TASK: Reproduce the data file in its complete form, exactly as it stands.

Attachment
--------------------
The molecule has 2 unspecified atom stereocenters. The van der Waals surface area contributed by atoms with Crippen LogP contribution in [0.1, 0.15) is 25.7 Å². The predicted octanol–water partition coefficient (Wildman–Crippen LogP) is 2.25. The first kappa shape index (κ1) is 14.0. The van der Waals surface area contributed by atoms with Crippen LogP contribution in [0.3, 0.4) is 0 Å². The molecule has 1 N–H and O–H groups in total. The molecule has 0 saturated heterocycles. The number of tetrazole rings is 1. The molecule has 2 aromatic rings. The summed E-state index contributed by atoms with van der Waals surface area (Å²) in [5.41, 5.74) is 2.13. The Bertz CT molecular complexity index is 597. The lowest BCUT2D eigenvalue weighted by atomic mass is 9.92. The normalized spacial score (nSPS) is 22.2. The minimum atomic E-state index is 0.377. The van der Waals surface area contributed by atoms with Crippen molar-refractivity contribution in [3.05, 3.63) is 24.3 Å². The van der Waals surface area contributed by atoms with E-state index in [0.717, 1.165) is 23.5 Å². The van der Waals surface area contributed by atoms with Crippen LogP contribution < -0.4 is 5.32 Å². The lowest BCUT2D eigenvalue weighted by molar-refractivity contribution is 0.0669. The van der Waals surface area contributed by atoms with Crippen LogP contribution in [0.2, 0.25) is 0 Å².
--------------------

The molecule has 2 unspecified atom stereocenters. The van der Waals surface area contributed by atoms with Crippen LogP contribution in [0.1, 0.15) is 25.7 Å². The predicted octanol–water partition coefficient (Wildman–Crippen LogP) is 2.25. The first kappa shape index (κ1) is 14.0. The van der Waals surface area contributed by atoms with Crippen LogP contribution in [0.3, 0.4) is 0 Å². The molecule has 1 N–H and O–H groups in total. The molecule has 0 saturated heterocycles. The number of tetrazole rings is 1. The molecule has 2 aromatic rings. The summed E-state index contributed by atoms with van der Waals surface area (Å²) in [5.41, 5.74) is 2.13. The Bertz CT molecular complexity index is 597. The lowest BCUT2D eigenvalue weighted by atomic mass is 9.92. The normalized spacial score (nSPS) is 22.2. The minimum atomic E-state index is 0.377. The van der Waals surface area contributed by atoms with Crippen molar-refractivity contribution in [3.05, 3.63) is 24.3 Å². The van der Waals surface area contributed by atoms with E-state index in [0.717, 1.165) is 23.5 Å². The van der Waals surface area contributed by atoms with Crippen LogP contribution < -0.4 is 5.32 Å². The lowest BCUT2D eigenvalue weighted by molar-refractivity contribution is 0.0669. The van der Waals surface area contributed by atoms with Crippen LogP contribution in [0.2, 0.25) is 0 Å².